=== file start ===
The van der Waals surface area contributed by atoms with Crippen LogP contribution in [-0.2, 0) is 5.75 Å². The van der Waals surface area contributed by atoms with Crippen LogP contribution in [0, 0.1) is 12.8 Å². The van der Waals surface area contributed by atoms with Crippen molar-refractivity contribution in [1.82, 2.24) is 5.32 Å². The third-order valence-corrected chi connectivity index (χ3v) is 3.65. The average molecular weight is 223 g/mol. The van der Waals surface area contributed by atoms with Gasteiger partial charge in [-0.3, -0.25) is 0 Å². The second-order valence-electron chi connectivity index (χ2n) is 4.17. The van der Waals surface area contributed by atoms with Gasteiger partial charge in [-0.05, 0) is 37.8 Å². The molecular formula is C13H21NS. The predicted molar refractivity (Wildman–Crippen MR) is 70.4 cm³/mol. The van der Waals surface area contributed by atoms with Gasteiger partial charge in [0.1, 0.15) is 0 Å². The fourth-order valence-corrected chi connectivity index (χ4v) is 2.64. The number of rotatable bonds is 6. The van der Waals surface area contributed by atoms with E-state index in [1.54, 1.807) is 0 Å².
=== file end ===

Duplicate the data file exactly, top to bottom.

The van der Waals surface area contributed by atoms with Crippen LogP contribution in [-0.2, 0) is 5.75 Å². The van der Waals surface area contributed by atoms with Crippen LogP contribution in [0, 0.1) is 12.8 Å². The van der Waals surface area contributed by atoms with Crippen molar-refractivity contribution in [1.82, 2.24) is 5.32 Å². The third-order valence-corrected chi connectivity index (χ3v) is 3.65. The average molecular weight is 223 g/mol. The van der Waals surface area contributed by atoms with Gasteiger partial charge in [-0.3, -0.25) is 0 Å². The second-order valence-electron chi connectivity index (χ2n) is 4.17. The van der Waals surface area contributed by atoms with Gasteiger partial charge in [-0.05, 0) is 37.8 Å². The molecular formula is C13H21NS. The predicted molar refractivity (Wildman–Crippen MR) is 70.4 cm³/mol. The van der Waals surface area contributed by atoms with Gasteiger partial charge in [0.1, 0.15) is 0 Å². The fourth-order valence-corrected chi connectivity index (χ4v) is 2.64. The number of rotatable bonds is 6. The van der Waals surface area contributed by atoms with E-state index in [1.54, 1.807) is 0 Å².